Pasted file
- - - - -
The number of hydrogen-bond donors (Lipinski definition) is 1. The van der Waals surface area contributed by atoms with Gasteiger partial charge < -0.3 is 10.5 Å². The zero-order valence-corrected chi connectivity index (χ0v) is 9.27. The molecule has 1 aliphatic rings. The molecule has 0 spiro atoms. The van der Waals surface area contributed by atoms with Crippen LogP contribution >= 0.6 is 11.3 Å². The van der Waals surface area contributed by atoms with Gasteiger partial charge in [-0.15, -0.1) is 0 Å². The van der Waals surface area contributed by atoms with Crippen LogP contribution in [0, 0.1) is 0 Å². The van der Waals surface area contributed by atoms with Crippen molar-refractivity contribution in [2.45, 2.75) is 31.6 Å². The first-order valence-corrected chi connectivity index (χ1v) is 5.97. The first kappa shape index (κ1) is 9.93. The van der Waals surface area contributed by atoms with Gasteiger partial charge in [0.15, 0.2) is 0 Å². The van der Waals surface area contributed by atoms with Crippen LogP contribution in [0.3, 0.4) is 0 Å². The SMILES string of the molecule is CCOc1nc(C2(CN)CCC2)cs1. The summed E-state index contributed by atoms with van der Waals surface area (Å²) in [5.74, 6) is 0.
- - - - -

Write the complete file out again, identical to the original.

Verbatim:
The number of hydrogen-bond donors (Lipinski definition) is 1. The van der Waals surface area contributed by atoms with Gasteiger partial charge < -0.3 is 10.5 Å². The zero-order valence-corrected chi connectivity index (χ0v) is 9.27. The molecule has 1 aliphatic rings. The molecule has 0 spiro atoms. The van der Waals surface area contributed by atoms with Crippen LogP contribution >= 0.6 is 11.3 Å². The van der Waals surface area contributed by atoms with Gasteiger partial charge in [-0.15, -0.1) is 0 Å². The van der Waals surface area contributed by atoms with Crippen LogP contribution in [0, 0.1) is 0 Å². The van der Waals surface area contributed by atoms with Crippen molar-refractivity contribution in [2.45, 2.75) is 31.6 Å². The first-order valence-corrected chi connectivity index (χ1v) is 5.97. The first kappa shape index (κ1) is 9.93. The van der Waals surface area contributed by atoms with Gasteiger partial charge in [0.15, 0.2) is 0 Å². The van der Waals surface area contributed by atoms with Crippen LogP contribution in [0.3, 0.4) is 0 Å². The SMILES string of the molecule is CCOc1nc(C2(CN)CCC2)cs1. The summed E-state index contributed by atoms with van der Waals surface area (Å²) in [5.74, 6) is 0.